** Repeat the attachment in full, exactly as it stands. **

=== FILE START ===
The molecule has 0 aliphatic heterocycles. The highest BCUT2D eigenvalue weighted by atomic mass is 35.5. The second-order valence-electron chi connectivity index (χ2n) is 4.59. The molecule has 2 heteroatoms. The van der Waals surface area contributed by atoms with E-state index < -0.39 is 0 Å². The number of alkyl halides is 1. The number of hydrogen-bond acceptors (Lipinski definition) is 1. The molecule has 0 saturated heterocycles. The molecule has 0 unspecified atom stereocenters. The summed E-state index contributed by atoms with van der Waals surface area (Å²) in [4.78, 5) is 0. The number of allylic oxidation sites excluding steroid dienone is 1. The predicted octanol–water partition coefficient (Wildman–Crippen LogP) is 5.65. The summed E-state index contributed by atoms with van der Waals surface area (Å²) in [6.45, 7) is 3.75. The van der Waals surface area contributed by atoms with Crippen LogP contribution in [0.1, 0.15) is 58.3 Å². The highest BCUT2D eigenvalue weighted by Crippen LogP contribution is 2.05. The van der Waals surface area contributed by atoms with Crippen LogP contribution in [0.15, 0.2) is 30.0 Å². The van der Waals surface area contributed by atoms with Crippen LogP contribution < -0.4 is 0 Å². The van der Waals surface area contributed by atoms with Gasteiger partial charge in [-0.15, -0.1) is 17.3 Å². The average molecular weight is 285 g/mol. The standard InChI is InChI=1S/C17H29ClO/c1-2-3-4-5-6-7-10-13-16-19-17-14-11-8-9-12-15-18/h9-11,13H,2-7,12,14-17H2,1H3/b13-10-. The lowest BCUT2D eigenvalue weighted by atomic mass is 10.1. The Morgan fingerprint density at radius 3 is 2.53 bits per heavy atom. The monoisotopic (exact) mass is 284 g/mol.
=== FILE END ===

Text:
The molecule has 0 aliphatic heterocycles. The highest BCUT2D eigenvalue weighted by atomic mass is 35.5. The second-order valence-electron chi connectivity index (χ2n) is 4.59. The molecule has 2 heteroatoms. The van der Waals surface area contributed by atoms with E-state index < -0.39 is 0 Å². The number of alkyl halides is 1. The number of hydrogen-bond acceptors (Lipinski definition) is 1. The molecule has 0 saturated heterocycles. The molecule has 0 unspecified atom stereocenters. The summed E-state index contributed by atoms with van der Waals surface area (Å²) in [4.78, 5) is 0. The number of allylic oxidation sites excluding steroid dienone is 1. The predicted octanol–water partition coefficient (Wildman–Crippen LogP) is 5.65. The summed E-state index contributed by atoms with van der Waals surface area (Å²) in [6.45, 7) is 3.75. The van der Waals surface area contributed by atoms with Crippen LogP contribution in [0.1, 0.15) is 58.3 Å². The highest BCUT2D eigenvalue weighted by Crippen LogP contribution is 2.05. The van der Waals surface area contributed by atoms with Crippen LogP contribution in [0.15, 0.2) is 30.0 Å². The van der Waals surface area contributed by atoms with Crippen LogP contribution < -0.4 is 0 Å². The van der Waals surface area contributed by atoms with Gasteiger partial charge in [-0.15, -0.1) is 17.3 Å². The average molecular weight is 285 g/mol. The standard InChI is InChI=1S/C17H29ClO/c1-2-3-4-5-6-7-10-13-16-19-17-14-11-8-9-12-15-18/h9-11,13H,2-7,12,14-17H2,1H3/b13-10-. The lowest BCUT2D eigenvalue weighted by atomic mass is 10.1. The Morgan fingerprint density at radius 3 is 2.53 bits per heavy atom. The monoisotopic (exact) mass is 284 g/mol.